If you look at the ‘Horsemen of the Apocalypse’ by Albrecht Durer in 1498, his delicate will amuse you and beautifully woodcut print. During seventeenth century, only small portion of European could read even though the visual and typographic texts established in printing industry, in order to produce information for European, the visual literacy grow rapidly. During letterpress era, typographic texts printed separated from visual imagery and the artist’s level of skill got improved through copperplate engraving developed. Copperplate engraving allowed them to explore in intaglio printing which is the various lines are carved in the clean plate surface and the lines were the one where the printed so that it brings the close effect to the drawing. Durer’s illustration is great example of this and his illustration depicts biblical apocalypse with indelible figures with his line work technique produced lighting effect of tonal differences through density, which brings his imagination well captured in his print. During Renaissance era, majority prints illustrate the concepts of bible along with faith and culture behind in it.

Monday, October 4, 2010

Hippie Patchwork Clothing

"Hippie Patchwork clothing was first seen at Grateful Dead concerts in the 60's. First worn by a group called "The Spinners." The Spinners were known back then as The Family of Unlimited Devotion. They were a communal group of young people who would twirl in circles at Grateful Dead shows. The Spinners would be the first to wear, make & sell these handmade items at the concerts. At that time, a group of them would make the items together & all were sewn by hand. This unique style of clothing had alternating colors & patterns of materials, sewn together in pannels on skirts, pants, shorts, dresses & tops that resembled aprons. Today, Hippie Patchwork is a great way to recycle fabric scraps. The style is still very popular & is in great demand. Most Hippie Patchwork today is sewn by machine but still designed & created by independent artists."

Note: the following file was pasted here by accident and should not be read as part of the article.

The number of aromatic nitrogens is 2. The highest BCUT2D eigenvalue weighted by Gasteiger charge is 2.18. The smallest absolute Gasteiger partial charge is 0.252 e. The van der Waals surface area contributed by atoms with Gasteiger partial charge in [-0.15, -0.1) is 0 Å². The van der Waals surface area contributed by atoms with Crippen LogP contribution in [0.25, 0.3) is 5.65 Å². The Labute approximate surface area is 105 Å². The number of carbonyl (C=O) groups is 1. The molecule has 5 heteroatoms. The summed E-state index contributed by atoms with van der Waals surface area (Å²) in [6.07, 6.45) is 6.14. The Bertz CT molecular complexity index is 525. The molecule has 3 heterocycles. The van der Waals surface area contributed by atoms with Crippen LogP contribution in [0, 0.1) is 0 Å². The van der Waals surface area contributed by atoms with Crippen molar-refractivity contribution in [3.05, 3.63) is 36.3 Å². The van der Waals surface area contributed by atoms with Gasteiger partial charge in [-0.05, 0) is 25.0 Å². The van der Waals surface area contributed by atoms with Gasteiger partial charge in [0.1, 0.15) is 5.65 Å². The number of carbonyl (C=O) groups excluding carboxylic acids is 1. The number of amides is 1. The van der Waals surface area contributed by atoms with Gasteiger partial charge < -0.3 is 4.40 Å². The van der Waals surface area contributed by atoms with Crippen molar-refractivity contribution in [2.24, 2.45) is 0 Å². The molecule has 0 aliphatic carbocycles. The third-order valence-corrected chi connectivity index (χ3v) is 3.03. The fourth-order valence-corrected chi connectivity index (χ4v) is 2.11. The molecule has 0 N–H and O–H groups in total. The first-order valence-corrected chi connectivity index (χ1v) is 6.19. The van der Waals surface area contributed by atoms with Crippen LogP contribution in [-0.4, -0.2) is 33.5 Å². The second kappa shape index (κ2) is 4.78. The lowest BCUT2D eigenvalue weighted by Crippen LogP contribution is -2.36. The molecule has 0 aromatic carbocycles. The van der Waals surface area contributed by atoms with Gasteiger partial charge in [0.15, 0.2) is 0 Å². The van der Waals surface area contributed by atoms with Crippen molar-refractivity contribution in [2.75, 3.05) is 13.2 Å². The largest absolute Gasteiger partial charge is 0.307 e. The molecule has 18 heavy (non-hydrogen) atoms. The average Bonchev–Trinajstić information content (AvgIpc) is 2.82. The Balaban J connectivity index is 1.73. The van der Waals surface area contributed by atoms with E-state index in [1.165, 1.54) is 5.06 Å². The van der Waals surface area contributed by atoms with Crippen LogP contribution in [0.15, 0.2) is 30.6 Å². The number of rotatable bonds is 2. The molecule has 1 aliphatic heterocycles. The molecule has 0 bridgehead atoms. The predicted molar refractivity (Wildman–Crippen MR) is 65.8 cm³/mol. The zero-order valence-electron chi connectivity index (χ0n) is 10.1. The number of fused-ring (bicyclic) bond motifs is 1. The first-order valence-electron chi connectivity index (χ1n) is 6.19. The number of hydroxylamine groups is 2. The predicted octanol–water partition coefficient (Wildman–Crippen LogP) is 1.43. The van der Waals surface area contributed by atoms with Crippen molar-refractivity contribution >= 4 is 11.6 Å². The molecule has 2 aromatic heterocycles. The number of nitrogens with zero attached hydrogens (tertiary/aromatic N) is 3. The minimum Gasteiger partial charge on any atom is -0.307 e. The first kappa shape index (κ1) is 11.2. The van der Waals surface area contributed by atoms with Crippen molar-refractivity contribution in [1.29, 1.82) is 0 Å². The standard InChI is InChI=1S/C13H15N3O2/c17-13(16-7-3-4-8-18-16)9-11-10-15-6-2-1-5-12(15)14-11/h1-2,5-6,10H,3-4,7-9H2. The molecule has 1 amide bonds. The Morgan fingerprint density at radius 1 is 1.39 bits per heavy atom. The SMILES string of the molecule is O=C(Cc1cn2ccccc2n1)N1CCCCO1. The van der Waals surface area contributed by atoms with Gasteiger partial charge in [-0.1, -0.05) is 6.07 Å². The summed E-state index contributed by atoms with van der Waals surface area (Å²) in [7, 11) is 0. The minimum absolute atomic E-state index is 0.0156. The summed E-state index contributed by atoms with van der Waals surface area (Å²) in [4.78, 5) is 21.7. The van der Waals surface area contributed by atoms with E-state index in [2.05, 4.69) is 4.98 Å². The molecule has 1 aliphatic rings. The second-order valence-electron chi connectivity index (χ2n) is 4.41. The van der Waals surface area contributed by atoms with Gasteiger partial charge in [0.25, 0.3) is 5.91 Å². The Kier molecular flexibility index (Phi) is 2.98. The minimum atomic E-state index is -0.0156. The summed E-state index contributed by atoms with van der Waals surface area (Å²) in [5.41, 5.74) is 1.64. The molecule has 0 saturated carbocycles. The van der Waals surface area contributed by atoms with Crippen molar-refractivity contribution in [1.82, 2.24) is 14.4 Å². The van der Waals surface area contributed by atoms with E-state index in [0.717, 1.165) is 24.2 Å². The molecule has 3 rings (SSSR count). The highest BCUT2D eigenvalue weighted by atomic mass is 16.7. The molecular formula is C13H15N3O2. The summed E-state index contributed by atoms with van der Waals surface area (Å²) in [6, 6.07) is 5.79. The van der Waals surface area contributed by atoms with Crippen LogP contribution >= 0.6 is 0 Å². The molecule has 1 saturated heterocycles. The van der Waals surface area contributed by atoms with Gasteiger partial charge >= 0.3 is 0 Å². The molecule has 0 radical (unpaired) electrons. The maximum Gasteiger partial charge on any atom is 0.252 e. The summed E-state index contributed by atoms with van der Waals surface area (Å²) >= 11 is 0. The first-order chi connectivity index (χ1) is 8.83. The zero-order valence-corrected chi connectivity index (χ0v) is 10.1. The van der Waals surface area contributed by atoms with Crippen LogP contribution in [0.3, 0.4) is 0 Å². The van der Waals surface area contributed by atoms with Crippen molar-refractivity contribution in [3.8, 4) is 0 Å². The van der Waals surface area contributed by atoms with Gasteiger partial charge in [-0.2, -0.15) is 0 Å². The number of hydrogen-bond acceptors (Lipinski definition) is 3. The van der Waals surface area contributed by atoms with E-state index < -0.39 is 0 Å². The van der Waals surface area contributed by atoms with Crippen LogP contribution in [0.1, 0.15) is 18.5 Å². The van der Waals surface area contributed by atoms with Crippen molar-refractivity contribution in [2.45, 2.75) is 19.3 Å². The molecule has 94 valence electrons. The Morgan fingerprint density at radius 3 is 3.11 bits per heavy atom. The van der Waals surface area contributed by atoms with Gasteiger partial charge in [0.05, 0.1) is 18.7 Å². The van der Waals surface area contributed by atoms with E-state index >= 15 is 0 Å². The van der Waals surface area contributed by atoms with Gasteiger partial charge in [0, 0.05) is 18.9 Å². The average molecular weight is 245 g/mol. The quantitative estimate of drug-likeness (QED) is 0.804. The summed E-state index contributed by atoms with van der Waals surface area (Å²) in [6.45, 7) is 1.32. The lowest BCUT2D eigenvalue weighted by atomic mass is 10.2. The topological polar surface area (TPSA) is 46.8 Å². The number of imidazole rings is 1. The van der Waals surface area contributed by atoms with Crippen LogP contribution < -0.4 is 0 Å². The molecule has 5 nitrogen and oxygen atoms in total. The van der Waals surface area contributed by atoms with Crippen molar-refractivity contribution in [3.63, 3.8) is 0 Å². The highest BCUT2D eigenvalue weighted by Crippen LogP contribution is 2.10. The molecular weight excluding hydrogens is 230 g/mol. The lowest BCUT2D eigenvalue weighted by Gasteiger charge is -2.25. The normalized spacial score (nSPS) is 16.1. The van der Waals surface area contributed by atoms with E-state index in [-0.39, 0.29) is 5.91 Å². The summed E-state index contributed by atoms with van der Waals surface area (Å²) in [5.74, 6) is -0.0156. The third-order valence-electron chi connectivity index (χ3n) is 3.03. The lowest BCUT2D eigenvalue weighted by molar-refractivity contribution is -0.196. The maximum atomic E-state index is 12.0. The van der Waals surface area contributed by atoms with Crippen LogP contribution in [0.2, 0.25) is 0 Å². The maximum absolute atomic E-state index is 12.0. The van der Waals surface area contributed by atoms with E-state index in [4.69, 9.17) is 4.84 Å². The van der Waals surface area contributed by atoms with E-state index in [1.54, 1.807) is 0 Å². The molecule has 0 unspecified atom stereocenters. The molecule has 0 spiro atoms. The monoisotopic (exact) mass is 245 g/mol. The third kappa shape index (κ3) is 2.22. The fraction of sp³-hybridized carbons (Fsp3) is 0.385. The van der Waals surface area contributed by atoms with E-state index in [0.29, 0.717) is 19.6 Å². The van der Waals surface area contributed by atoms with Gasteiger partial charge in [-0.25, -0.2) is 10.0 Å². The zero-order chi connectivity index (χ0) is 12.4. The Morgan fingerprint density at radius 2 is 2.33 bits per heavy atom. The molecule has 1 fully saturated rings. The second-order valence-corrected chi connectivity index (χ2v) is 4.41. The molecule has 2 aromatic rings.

Original article from here.

Steampunk eyecandies

Gelaskins offering steampunk look in your ipod with their vinyl skin.

"Jake von Slatt (not his real name) is quickly becoming something of an icon on the steampunk scene. In his Steampunk Workshop, he's constantly cranking out fabulous fabrications and conducting thoughtful experiments in brass etching, electrolytic machining, kerosene lamp making and other steam-era arts. But Jake's probably best known for his computer mods, namely his steampunk keyboard, and most recently, his steampunk monitor."

"Steam-Driven Dreams: The Wondrously Whimsical World of Steampunk" written by Gareth Branwyn. Original article can be found here.

Motor cycle meets steampunk and it's done by Zeel Design.
Steampunk bluetooth
For more information, click here.

What is Steampunk?

Steampunk is a sub-culture that arose in the 1980's and it reflects the Victorian era and early Edwardian eras; roughly 1801-1910. It's one of an extraordinary world of literature where everyday items can perform unconventional tasks, the style of steampunk is similar to traditional goth's back garb, along with steampunk's main theme which is brass.
Photo: Nadya Lev /

Like many other recent sub-cultures around the world, the steampunk community grew through the internet and they share DIY (do-it-yourself) tips and information on how to handcraft their own items. Even steampunk apparel and jewelry is quickly growing in popularity throughout the western world with their themes of their neo-Victorian and gothic styles. It emphasizes the handcrafter's nature of producing everything by oneself, even modifying household items into fantastic new inventions and designs.

"I never really imagined [steampunk] would become mainstream," says musician Voltaire.

Original article came from here. "What Is Steampunk? A Subculture Infiltrating Films, Music, Fashion, More" by Andrew Ross Rowe.